A 32-year-old Perthshire man from has pledged to raise awareness of brain tumours and funds for research as he battles an incurable form of the disease.
Paul Young, from Errol, has been given just 12 to 14 months to live following his diagnosis with glioblastoma, the most aggressive form of brain tumour in adults, last August.
He was driving home to celebrate his 32nd birthday with his wife Pamela when he suddenly passed out at the wheel of his car.
An MRI scan led to the devastating discovery of a high-grade cancerous tumour.
Paul underwent surgery followed by radiotherapy and chemotherapy to treat the tumour and is currently doing well, although he knows there is no cure for glioblastoma.
He has pledged to dedicate as much of his life as he can to supporting the Brain Tumour Charity’s efforts to fund research and help fellow patients and their families.
Paul said the diagnosis had come completely out of the blue.
“At the end of August 2017, I was driving home to spend my 32nd birthday at home with my wife,” he said.
“About 10 minutes from home I got ringing in my ears and tunnel vision. Just before I passed out I managed to pull my van into the small verge in the fast lane and stop.”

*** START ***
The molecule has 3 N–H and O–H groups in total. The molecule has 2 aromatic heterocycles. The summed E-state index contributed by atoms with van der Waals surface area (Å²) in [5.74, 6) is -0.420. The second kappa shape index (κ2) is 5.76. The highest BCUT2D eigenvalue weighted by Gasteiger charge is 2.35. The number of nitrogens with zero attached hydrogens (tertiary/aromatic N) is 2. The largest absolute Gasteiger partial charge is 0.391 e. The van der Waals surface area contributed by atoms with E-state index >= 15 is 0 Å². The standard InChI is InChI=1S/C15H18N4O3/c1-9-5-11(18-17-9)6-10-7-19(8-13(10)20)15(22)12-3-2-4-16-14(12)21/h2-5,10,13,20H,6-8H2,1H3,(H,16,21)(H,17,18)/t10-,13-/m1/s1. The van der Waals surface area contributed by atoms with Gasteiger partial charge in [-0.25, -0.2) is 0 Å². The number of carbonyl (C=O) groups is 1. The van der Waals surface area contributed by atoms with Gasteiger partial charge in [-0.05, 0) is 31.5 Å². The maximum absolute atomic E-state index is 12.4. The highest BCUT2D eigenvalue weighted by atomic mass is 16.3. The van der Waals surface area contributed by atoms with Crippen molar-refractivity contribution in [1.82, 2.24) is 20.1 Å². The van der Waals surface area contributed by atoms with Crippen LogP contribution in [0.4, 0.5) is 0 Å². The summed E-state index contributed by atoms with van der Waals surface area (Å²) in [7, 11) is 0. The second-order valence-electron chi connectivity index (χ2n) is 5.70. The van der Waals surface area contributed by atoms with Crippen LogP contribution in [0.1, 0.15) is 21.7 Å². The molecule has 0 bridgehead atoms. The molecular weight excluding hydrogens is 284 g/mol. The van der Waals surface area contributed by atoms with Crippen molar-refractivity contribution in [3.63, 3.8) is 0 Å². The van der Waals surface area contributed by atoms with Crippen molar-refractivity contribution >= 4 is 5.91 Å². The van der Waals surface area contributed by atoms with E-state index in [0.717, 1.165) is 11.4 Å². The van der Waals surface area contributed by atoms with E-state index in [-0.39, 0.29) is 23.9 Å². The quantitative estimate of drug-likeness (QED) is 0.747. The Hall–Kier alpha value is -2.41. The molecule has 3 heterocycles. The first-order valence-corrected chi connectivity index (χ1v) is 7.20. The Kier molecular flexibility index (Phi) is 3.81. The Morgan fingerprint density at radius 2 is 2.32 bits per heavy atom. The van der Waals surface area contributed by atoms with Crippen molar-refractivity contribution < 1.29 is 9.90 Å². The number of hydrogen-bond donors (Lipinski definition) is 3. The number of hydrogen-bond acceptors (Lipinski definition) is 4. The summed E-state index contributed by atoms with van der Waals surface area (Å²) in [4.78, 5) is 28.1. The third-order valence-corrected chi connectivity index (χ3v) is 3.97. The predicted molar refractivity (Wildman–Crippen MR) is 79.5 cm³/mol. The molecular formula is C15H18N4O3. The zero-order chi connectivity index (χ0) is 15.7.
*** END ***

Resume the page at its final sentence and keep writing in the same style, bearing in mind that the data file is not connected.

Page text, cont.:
“Things happened really quickly.
““I went in for the MRI scan, which I was told would take around 15 minutes.
“Forty-five minutes later, and after two scans, the doctor told me that a mass had been discovered on my brain, and that I was booked in for surgery for the following week. I was shocked and devastated.
“Thankfully surgery went well, and most of the tumour was removed.”
Paul finished his initial treatment in January 2018, and has been receiving high dose chemotherapy since then.
He admitted the treatment was taking a toll but said he was determined to do his bit to raise awareness of brain tumours.
They are the commonest cause of cancer death in adults under 40, yet account for only 2% of national cancer research funding.
“The treatment has been both physically and mentally exhausting, I have experienced hair loss and I am often tired,” he said.
“So little is invested in brain tumour research in the UK and few patients are included in clinical trials. I have friends who are in the same terrible situation and they have been getting treatment in India and America.
“We are setting up a fund to try to allow treatments for this tumour to be available for patients in the UK.”
Paul and his supporters have raised more than £8,000 through bake sales, donations, raffles and quiz nights and hope to raise even more through an upcoming event.
On Friday, April 27, a fundraising Clubbercise event will be held at 7.30pm in Carrick Knowe Primary School, Edinburgh.